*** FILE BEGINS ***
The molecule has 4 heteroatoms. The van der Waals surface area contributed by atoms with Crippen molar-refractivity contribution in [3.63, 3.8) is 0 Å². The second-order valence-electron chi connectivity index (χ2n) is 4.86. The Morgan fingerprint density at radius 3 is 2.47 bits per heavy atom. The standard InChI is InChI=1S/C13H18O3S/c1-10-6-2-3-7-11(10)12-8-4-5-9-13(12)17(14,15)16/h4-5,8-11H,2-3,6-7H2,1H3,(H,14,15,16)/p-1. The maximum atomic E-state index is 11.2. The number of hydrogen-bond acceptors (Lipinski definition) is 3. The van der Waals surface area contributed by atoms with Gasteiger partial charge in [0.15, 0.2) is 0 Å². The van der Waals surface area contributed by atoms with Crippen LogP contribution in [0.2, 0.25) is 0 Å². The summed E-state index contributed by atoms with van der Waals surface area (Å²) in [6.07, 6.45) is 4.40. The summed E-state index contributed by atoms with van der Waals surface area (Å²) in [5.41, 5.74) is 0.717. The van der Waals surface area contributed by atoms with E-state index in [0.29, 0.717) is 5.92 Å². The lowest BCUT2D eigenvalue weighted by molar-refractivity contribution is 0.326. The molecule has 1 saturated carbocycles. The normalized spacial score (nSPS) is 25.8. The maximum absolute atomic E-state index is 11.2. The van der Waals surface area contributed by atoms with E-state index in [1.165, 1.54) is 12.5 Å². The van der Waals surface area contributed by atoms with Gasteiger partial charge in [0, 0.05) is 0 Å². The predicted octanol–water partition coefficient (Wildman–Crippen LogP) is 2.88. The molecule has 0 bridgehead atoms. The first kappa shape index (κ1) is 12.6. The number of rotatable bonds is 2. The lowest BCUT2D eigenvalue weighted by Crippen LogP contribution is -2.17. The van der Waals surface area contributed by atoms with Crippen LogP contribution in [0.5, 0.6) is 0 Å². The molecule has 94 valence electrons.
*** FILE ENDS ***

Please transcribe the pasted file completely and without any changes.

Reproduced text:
The molecule has 4 heteroatoms. The van der Waals surface area contributed by atoms with Crippen molar-refractivity contribution in [3.63, 3.8) is 0 Å². The second-order valence-electron chi connectivity index (χ2n) is 4.86. The Morgan fingerprint density at radius 3 is 2.47 bits per heavy atom. The standard InChI is InChI=1S/C13H18O3S/c1-10-6-2-3-7-11(10)12-8-4-5-9-13(12)17(14,15)16/h4-5,8-11H,2-3,6-7H2,1H3,(H,14,15,16)/p-1. The maximum atomic E-state index is 11.2. The number of hydrogen-bond acceptors (Lipinski definition) is 3. The van der Waals surface area contributed by atoms with Gasteiger partial charge in [0.15, 0.2) is 0 Å². The van der Waals surface area contributed by atoms with Crippen LogP contribution in [0.2, 0.25) is 0 Å². The summed E-state index contributed by atoms with van der Waals surface area (Å²) in [6.07, 6.45) is 4.40. The summed E-state index contributed by atoms with van der Waals surface area (Å²) in [5.41, 5.74) is 0.717. The van der Waals surface area contributed by atoms with E-state index in [0.29, 0.717) is 5.92 Å². The lowest BCUT2D eigenvalue weighted by molar-refractivity contribution is 0.326. The molecule has 1 saturated carbocycles. The normalized spacial score (nSPS) is 25.8. The maximum absolute atomic E-state index is 11.2. The van der Waals surface area contributed by atoms with E-state index in [1.165, 1.54) is 12.5 Å². The van der Waals surface area contributed by atoms with Gasteiger partial charge in [0, 0.05) is 0 Å². The predicted octanol–water partition coefficient (Wildman–Crippen LogP) is 2.88. The molecule has 0 bridgehead atoms. The first kappa shape index (κ1) is 12.6. The number of rotatable bonds is 2. The lowest BCUT2D eigenvalue weighted by Crippen LogP contribution is -2.17. The van der Waals surface area contributed by atoms with Crippen LogP contribution in [0.5, 0.6) is 0 Å². The molecule has 94 valence electrons.